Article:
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CONT-ACT Report Summary

Project ID: 637935
Funded under: H2020-EU.1.1.

Periodic Reporting for period 1 - CONT-ACT (Control of contact interactions for robots acting in the world)

Reporting period: 2015-06-01 to 2016-11-30

Summary of the context and overall objectives of the project

What are the algorithmic principles that would allow a robot to run through a rocky terrain, lift a couch while reaching for an object that rolled under it or manipulate a screwdriver while balancing on top of a ladder? By trying to answer these questions in CONT-ACT, we would like to understand the fundamental principles for robot locomotion and manipulation and endow robots with the robustness and adaptability necessary to efficiently and autonomously act in an unknown and changing environment. It is a necessary step towards a new technological age: ubiquitous robots capable of helping humans in an uncountable number of tasks.

Dynamic interactions of the robot with its environment through the creation of intermittent physical contacts is central to any locomotion or manipulation task. Indeed, in order to walk or manipulate an object, a robot needs to constantly physically interact with the environment and surrounding objects. Our approach to motion generation and control in CONT-ACT gives a central place to contact interactions. Our main hypothesis is that it will allow us to develop more adaptive and robust planning and control algorithms for locomotion and manipulation. The project is divided in three main objectives: 1) the development of a hierarchical receding horizon control architecture for multi-contact behaviors, 2) the development of algorithms to learn representations for motion generation through multi-modal sensing (e.g. force and touch sensing) and 3) the development of controllers based on multi-modal sensory information through optimal control and reinforcement learning.

Work performed from the beginning of the project to the end of the period covered by the report and main results achieved so far

In the first 18 months of the project, we have developed the main parts of the receding horizon control architecture (1st objective of the project). We have proposed new methods to plan whole-body multi-contact behaviors for legged robots in near realtime. We are now able to plan complicated motions, for example a humanoid climbing up stairs, walking over stepping stones or using its hand and legs to climb up on an obstacle. An important part of our work was to study the mathematical structure of the optimization problems related to the multi-contact behaviours. This allowed us to simplify the problem and to propose algorithms that were significantly faster than the state of the art. Complementary to this work, we have also studied how the timing at which a robot takes a step changes the stability of walking. We have proposed a new algorithm able to quickly adapt step location and timing and showed that it significantly improves the stability of the robot when it is pushed or when it slips on the ground. In parallel to these optimal control problems, we have also made progress on the problem of fusing multiple sensor modalities (force, inertial and position sensors) to get good estimation of the state of the robot during contact tasks (2nd objective of the project). Finally, we have studied how uncertainty in the knowledge of contact locations changes the optimal way of creating a contact on an object. We have used risk-sensitive optimal control techniques to propose a new algorithm able to handle contact uncertainty during contact interactions. As a result, the controller is able to create very gentle touch with an object when its position is uncertain, which allows to increase the safety and robustness of the interaction (3rd objective of the project).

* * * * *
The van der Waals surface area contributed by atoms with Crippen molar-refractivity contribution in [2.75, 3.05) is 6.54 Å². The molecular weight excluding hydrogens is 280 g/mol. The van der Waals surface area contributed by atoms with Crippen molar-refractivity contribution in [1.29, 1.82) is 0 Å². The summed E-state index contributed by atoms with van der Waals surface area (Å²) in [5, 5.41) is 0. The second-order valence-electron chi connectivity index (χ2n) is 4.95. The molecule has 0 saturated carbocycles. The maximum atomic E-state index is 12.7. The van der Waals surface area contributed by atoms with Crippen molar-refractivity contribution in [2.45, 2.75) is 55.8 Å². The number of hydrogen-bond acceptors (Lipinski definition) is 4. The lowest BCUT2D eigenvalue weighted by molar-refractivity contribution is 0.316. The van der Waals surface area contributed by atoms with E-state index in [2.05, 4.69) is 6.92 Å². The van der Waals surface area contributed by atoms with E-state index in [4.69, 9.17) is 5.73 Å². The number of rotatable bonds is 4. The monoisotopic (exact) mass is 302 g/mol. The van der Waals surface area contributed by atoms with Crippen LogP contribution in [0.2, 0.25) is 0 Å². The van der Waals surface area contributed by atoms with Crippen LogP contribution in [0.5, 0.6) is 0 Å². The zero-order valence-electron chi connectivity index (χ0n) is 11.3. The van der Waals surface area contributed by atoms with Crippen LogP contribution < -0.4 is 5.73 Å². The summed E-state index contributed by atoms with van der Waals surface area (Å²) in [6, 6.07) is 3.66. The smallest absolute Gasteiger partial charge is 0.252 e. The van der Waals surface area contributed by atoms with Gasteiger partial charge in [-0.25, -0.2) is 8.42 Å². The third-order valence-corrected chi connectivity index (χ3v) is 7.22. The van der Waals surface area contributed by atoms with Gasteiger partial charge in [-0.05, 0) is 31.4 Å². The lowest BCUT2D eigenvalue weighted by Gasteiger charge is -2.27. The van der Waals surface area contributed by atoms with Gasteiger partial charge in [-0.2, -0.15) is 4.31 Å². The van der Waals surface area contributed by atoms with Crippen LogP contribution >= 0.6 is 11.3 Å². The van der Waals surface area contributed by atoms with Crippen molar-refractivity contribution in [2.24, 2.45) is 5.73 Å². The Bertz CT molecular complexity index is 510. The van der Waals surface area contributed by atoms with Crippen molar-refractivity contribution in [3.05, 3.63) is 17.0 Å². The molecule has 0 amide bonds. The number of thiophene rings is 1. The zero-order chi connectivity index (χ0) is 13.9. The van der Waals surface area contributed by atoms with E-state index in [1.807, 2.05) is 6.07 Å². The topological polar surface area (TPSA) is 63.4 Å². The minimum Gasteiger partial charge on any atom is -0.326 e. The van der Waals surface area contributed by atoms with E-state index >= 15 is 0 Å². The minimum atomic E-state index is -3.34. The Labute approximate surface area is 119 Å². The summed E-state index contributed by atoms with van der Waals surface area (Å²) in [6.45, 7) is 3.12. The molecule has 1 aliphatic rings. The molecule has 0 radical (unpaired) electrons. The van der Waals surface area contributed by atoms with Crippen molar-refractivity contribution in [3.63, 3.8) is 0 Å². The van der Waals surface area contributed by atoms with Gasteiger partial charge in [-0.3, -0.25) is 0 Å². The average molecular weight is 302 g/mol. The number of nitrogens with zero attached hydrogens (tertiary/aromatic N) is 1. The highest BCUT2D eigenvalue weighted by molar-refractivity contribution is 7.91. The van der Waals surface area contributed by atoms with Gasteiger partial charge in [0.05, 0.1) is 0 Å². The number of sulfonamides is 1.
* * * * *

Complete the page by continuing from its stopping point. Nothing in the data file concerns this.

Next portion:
Progress beyond the state of the art and expected potential impact (including the socio-economic impact and the wider societal implications of the project so far)

Thus far, we have gained a better understanding in problems related to the motion of robots in contact with their environment and we have proposed algorithms able to compute complicated locomotion patterns in multi-contact that are significantly faster than the state of the art. We are now able to plan in near realtime complicated motions, for example a humanoid climbing up stairs, walking over stepping stones or using its hand and legs to climb up on an obstacle. This opens many possibilities to create more reactive and robust behaviors. Moreover, these results significantly improve our understanding of the fundamental algorithmic principles of locomotion and manipulation. We hope that this will be useful to the development of autonomous legged robots that are able to locomote in unknown and challenging environments. Potential applications of such robots include disaster relief scenarios, construction and service robots.
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